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This post is a follow-up post to my earlier blog post, “Working Agile in Practice, not Theory”. You can read it here. In that post, feedback was only covered passingly. As feedback is a central tenant in agile software development, I want to cover it more in detail.

Feedback is Central to Agility

Agile software development was designed so that developers would be able to receive quick feedback on the solution that they are building. The feedback received should confirm the developers initial direction or provide evidence for a pivot to a new direction. All the feedback gathered throughout the process adds up to the release of valuable software. Value comes from the interaction of individuals in developing a solution.

Some think that value originates from the early phase of development. It may be a product owner finding a space in the market for a solution. Or, maybe value is found by an analyst finding an enhancement that will produce more efficiency, savings, or whatever. But, unless that discovery is validated through feedback, value isn’t really created. A product owner shouldn’t make decisions on his or her own. They need to consult their users.

Who is Giving Feedback Matters

Gathering feedback to check a box doesn’t cut it when you want to have true agility. Doing a demo after an iteration doesn’t matter if the demo is with people that don’t matter. You can do perfect demos with all the executives, middle management, and supervisors all you want, but their feedback won’t translate to value if they are not the principle users of the solution. 

As an example, take a company that is wanting to replace a piece of reporting software. Per the users, everything works fine with the reports. The users know how to quickly get to, interact with, and derive solutions from the reporting solution. Now, say you have executives that want to replace that solution with a cheaper, custom-built solution. Does the lower cost of running the new solution translate to value? No, it only translates to value if the end-users are asking for the change.

Even if the solution were to successfully replicate the original reporting system, with no apparent change in functionality, value would still not exist. How? Well, for one you have the cost of building the solution which will be expensive (even if you outsourced). Even if you were to roll that cost for the duration of the solution (say five years), the cost versus the savings would be a wash. More importantly, the time spent on replicating a solution could have been used to build something else where change was needed. A development team’s most precious resource, outside of their talent and knowledge, is their time. You only have the team for so long before things change. If you don’t have them focusing on things that really create value, as gathered from actual feedback, then you are devaluing the team. You are not showing business agility.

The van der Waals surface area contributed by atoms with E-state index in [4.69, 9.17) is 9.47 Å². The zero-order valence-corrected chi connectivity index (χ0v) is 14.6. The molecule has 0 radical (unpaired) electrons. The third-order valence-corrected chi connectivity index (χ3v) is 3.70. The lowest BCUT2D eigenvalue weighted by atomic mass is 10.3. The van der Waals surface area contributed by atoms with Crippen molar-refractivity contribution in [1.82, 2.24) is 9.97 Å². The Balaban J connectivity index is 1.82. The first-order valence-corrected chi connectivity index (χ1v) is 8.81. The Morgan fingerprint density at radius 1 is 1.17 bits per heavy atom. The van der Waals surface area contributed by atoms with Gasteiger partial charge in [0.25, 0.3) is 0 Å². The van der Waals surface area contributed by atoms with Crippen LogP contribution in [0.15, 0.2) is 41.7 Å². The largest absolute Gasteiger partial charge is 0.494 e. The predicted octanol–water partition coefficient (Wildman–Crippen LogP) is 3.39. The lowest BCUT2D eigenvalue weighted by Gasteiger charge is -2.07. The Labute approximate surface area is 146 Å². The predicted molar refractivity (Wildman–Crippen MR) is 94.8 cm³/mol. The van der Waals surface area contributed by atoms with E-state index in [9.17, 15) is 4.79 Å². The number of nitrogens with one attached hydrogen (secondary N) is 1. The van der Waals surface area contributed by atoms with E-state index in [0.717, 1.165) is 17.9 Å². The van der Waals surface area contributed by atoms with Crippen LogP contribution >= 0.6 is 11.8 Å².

Ignore Feedback, Increase Risk

Here is a great illustration of why feedback is important. If you have ever played the game of battleship, you can imagine how important it is to get instant feedback. Go to this site, and try out this game. You will have two chances to play battleship. The first game is with no feedback until you submit your shots for review. The second version, you will receive an instant notice of whether your shot made a hit or not (like traditional battleship). Here are my results when I played:

In the first iteration, with not immediate feedback, I was able to hit something 11 times. I successfully sunk 1 ship. On the second version, with immediate feedback, I only did one better in terms of hits. I hit something 12 times. However, I was able to sink 4 ships instead of 1. The time to use all 30 shots for each game was pretty much the same (I may have been only 7 seconds quicker) on the second game.

So what does this tell us? Feedback matters. If you are trying to make a direct hit with your solutions, you need immediate feedback. Not only that, you need feedback from the right people. You need to find the people that can actually tell you if you are hitting or missing the mark with your solution. More often than not, the people that matters are the ones on the ground and not in the tower.

Just like the agile battleships game, if you ignore feedback, or collect feedback from people that don’t really matter, you are expending energy on a solution that will be less valuable overall. For businesses that understand what true agility means, it is a risk that is not acceptable.

Thanks for reading.

Being > Doing

David Bjarnson

David Bjarnson

David is an agile practitioner for 6 years in various capacities working specifically on software development for a number of different companies. David has his CSM, CSPO, CSP-PO, CSP-SM, and PMI-ACP certifications.

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